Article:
Miller makes Homer pertinent to women facing 21st-century monsters.

Pub Date: April 10, 2018

ISBN: 978-0-316-55634-7

Page Count: 400

Publisher: Little, Brown

Review Posted Online: Jan. 23, 2018

Kirkus Reviews Issue: Feb. 1, 2018

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Doerr captures the sights and sounds of wartime and focuses, refreshingly, on the innate goodness of his major characters.

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ALL THE LIGHT WE CANNOT SEE

Doerr presents us with two intricate stories, both of which take place during World War II; late in the novel, inevitably, they intersect.

In August 1944, Marie-Laure LeBlanc is a blind 16-year-old living in the walled port city of Saint-Malo in Brittany and hoping to escape the effects of Allied bombing. D-Day took place two months earlier, and Cherbourg, Caen and Rennes have already been liberated. She’s taken refuge in this city with her great-uncle Etienne, at first a fairly frightening figure to her. Marie-Laure’s father was a locksmith and craftsman who made scale models of cities that Marie-Laure studied so she could travel around on her own. He also crafted clever and intricate boxes, within which treasures could be hidden. Parallel to the story of Marie-Laure we meet Werner and Jutta Pfennig, a brother and sister, both orphans who have been raised in the Children’s House outside Essen, in Germany. Through flashbacks we learn that Werner had been a curious and bright child who developed an obsession with radio transmitters and receivers, both in their infancies during this period. Eventually, Werner goes to a select technical school and then, at 18, into the Wehrmacht, where his technical aptitudes are recognized and he’s put on a team trying to track down illegal radio transmissions. Etienne and Marie-Laure are responsible for some of these transmissions, but Werner is intrigued since what she’s broadcasting is innocent—she shares her passion for Jules Verne by reading aloud 20,000 Leagues Under the Sea. A further subplot involves Marie-Laure’s father’s having hidden a valuable diamond, one being tracked down by Reinhold von Rumpel, a relentless German sergeant-major.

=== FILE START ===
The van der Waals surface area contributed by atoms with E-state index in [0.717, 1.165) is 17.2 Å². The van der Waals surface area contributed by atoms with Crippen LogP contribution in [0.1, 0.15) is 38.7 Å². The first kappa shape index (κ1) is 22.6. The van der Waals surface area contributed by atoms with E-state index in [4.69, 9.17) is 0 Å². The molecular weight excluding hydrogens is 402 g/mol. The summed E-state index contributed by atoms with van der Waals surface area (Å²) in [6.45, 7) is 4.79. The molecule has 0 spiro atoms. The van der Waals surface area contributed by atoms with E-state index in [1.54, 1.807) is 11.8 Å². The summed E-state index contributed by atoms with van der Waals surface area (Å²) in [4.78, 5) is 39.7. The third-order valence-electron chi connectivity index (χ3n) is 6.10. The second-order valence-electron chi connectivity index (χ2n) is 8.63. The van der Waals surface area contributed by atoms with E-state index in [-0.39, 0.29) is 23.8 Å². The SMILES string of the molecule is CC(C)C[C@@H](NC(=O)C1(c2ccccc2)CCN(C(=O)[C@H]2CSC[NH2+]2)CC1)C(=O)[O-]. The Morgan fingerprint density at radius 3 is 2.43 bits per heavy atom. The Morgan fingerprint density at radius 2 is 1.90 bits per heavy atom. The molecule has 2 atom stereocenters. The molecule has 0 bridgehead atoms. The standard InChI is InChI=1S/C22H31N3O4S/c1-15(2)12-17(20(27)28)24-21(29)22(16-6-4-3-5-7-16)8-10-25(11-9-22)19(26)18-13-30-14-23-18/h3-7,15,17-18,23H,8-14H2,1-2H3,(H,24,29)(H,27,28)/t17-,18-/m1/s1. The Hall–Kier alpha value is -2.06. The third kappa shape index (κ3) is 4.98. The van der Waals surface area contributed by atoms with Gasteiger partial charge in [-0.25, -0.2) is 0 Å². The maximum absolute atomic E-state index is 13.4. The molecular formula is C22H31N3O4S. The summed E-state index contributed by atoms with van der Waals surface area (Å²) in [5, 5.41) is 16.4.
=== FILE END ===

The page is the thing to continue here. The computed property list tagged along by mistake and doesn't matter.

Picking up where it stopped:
Doerr captures the sights and sounds of wartime and focuses, refreshingly, on the innate goodness of his major characters.

Pub Date: May 6, 2014

ISBN: 978-1-4767-4658-6

Page Count: 448

Publisher: Scribner

Review Posted Online: March 6, 2014

Kirkus Reviews Issue: March 15, 2014